Raymond L.: Sure.
Dean Reuter: Go ahead, caller.
Arthur Hillman: [inaudible 00:29:59] this is Arthur Hillman at the University of Pittsburgh, I read through the transcript very quickly that come online very fast this morning, and what struck me was the way the liberal justices were pushing the Pickering-Garcetti line of cases, and of course Garcetti was written by Justice Kennedy. Do you think that if the court does reverse here that some of the justices who have joined the majority opinion in particularly that case will start rethinking their view of the ordinary employer, employee free-speech case where a single employee is discipline for speech?
Raymond L.: No, I don’t think so. I’ll start with the court distinguished the Pickering line in, I believe it was Harris, it was either Harris or Knox. I’m pretty sure it was Harris, and because that have been made by the union attorneys and in that case. And I heard from the question there, I don't know the caucus as you were reading the transcript, which I haven’t had time to do yet because I had to go to a luncheon and then come home to make this call.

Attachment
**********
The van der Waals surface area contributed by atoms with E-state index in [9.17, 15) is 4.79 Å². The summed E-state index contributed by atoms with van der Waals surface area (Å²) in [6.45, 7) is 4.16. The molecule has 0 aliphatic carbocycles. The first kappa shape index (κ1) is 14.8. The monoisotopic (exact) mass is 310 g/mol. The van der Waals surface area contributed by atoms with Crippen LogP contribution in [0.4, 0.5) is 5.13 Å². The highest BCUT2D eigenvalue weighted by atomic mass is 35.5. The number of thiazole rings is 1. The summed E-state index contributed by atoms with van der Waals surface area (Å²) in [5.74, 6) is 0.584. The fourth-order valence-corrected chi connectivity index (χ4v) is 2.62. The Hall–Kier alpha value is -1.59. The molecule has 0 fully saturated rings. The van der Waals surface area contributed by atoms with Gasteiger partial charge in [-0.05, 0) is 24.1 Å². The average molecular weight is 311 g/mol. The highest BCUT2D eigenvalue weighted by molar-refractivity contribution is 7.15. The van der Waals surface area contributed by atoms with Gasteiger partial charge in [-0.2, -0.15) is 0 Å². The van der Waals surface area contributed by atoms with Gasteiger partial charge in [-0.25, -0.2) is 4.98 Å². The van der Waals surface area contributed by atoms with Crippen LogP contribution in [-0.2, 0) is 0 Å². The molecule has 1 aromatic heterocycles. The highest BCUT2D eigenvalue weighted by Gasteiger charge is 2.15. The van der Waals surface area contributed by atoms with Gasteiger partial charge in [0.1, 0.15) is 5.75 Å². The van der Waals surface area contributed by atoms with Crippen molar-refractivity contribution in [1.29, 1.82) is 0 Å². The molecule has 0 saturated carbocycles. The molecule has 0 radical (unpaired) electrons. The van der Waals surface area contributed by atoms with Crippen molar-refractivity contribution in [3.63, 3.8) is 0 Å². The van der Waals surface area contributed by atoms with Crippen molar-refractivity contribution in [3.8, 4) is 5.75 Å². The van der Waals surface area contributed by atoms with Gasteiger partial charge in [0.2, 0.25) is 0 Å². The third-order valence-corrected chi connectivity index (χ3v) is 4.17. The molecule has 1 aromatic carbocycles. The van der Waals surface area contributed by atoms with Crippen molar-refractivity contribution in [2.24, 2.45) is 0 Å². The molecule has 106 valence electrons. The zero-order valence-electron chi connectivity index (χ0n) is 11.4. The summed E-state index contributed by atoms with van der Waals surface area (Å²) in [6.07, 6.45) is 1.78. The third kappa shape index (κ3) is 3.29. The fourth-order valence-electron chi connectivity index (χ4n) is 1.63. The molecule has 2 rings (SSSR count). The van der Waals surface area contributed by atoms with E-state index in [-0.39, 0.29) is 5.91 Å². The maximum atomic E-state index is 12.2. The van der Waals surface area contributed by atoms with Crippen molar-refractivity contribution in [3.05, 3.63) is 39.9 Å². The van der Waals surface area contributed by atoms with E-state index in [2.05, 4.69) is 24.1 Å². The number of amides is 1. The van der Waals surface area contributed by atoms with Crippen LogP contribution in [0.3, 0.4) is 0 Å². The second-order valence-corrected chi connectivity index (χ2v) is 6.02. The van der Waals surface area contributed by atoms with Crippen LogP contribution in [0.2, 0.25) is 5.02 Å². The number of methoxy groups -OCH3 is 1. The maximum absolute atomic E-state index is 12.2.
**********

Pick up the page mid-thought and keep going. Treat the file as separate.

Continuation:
Raymond L.: But the distinctions that I heard from the questioning I think probably Alito, one, that line of cases deals with restricting employee speech, not compelling employees to subsidize somebody else’s speech. And secondly, that the grievance or a dispute involving a single employee, the scale of it is such that it’s not going to affect the public fisc, and therefore it’s not as core political.